In 1891, only three years after H. H. Richardson's Allegheny County Courthouse (
AL1) was completed, Kauffman and Butz designed the third Fayette County Courthouse. As a student at the Massachusetts Institute of Technology from 1879 to 1881, William Kauffman (1857–1945) was familiar with Richardson's work, as evidenced by his other building in Uniontown (
FA4). Edward M. Butz (1851–1916), active in Pittsburgh's German community since the 1870s, would have witnessed the construction of the Allegheny County courthouse. The architects created what architectural historian James D. Van Trump described (in his papers at the Pittsburgh History and Landmarks Foundation) as “the Allegheny County courthouse … disassembled and rearranged in a smaller version.” Uniontown's courthouse differs from Richardson's in its asymmetrical plan, its use of yellow-gray sandstone rather than pink granite, and the elimination of a lobby space; the last of these was a suggestion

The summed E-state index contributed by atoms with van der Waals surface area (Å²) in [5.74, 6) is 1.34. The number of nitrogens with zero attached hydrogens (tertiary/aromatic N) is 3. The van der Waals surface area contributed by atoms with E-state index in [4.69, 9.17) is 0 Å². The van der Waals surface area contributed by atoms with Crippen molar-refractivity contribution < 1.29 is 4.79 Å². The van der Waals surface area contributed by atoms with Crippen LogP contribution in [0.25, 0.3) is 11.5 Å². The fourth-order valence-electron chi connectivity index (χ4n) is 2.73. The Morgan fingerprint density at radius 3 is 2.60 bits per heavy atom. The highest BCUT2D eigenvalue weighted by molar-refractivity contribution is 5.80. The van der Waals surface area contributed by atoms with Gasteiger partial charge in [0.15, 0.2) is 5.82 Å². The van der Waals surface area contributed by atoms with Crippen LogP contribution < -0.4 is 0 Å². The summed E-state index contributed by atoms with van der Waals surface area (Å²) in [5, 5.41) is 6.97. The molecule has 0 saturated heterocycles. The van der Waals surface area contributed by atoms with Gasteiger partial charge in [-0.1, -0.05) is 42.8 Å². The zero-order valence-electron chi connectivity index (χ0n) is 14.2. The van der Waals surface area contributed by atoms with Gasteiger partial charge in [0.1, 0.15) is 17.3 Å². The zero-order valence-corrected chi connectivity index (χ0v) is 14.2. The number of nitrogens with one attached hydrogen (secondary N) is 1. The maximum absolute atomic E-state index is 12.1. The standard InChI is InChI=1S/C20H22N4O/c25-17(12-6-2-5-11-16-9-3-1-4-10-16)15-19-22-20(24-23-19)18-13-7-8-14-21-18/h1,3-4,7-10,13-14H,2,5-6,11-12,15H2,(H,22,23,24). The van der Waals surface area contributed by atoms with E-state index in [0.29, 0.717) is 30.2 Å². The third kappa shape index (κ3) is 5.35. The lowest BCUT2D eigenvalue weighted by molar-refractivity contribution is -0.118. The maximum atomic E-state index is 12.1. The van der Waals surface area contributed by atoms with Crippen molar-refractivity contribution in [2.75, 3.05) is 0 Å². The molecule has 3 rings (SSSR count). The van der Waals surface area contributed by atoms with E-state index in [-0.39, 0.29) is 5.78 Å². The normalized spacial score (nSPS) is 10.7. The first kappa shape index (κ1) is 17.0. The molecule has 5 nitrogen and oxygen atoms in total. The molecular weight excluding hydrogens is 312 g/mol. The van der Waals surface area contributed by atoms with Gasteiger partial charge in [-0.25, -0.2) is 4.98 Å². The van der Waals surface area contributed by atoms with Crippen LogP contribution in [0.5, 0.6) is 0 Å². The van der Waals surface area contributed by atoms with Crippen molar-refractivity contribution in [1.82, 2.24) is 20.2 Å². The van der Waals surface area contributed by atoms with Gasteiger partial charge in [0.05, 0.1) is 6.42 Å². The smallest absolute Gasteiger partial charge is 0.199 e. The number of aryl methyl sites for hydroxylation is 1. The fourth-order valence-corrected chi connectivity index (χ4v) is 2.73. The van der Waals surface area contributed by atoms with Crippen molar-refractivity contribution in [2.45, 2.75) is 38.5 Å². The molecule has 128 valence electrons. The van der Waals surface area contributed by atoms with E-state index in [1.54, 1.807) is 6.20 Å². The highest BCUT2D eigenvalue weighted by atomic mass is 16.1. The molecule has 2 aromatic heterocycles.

A four-story Italian Renaissance Revival county office building designed by Emil R. Johnson and Clarence F. Wilson was added to the east in 1927–1928. Its central section echoes the courthouse's triple-arched entrance, which is topped by a row of arched windows. Set into the smooth limestone walls above the entrance are stone relief panels commemorating agriculture and coal mining, Fayette County's two main industries.